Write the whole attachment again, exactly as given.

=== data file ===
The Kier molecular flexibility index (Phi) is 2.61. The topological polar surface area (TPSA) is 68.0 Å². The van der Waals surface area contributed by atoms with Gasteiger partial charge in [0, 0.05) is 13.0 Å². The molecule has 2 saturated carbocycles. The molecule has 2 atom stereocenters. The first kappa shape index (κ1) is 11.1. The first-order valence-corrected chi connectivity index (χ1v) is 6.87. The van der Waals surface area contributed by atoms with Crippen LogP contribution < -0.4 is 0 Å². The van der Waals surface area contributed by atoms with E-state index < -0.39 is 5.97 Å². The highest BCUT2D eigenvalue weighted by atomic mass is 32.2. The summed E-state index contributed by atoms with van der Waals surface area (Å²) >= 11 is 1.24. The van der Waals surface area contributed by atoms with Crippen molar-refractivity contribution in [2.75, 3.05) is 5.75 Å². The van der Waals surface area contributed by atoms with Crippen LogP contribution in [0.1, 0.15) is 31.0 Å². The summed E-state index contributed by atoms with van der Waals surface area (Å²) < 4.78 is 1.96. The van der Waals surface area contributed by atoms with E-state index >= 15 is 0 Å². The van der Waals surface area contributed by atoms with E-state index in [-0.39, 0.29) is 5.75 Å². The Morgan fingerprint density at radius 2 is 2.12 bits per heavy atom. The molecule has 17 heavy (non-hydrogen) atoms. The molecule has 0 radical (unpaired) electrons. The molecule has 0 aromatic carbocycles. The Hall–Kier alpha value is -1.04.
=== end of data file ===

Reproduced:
The Kier molecular flexibility index (Phi) is 2.61. The topological polar surface area (TPSA) is 68.0 Å². The van der Waals surface area contributed by atoms with Gasteiger partial charge in [0, 0.05) is 13.0 Å². The molecule has 2 saturated carbocycles. The molecule has 2 atom stereocenters. The first kappa shape index (κ1) is 11.1. The first-order valence-corrected chi connectivity index (χ1v) is 6.87. The van der Waals surface area contributed by atoms with Crippen LogP contribution < -0.4 is 0 Å². The van der Waals surface area contributed by atoms with E-state index < -0.39 is 5.97 Å². The highest BCUT2D eigenvalue weighted by atomic mass is 32.2. The summed E-state index contributed by atoms with van der Waals surface area (Å²) >= 11 is 1.24. The van der Waals surface area contributed by atoms with Crippen molar-refractivity contribution in [2.75, 3.05) is 5.75 Å². The van der Waals surface area contributed by atoms with Crippen LogP contribution in [0.1, 0.15) is 31.0 Å². The summed E-state index contributed by atoms with van der Waals surface area (Å²) < 4.78 is 1.96. The van der Waals surface area contributed by atoms with E-state index >= 15 is 0 Å². The van der Waals surface area contributed by atoms with E-state index in [-0.39, 0.29) is 5.75 Å². The Morgan fingerprint density at radius 2 is 2.12 bits per heavy atom. The molecule has 17 heavy (non-hydrogen) atoms. The molecule has 0 radical (unpaired) electrons. The molecule has 0 aromatic carbocycles. The Hall–Kier alpha value is -1.04.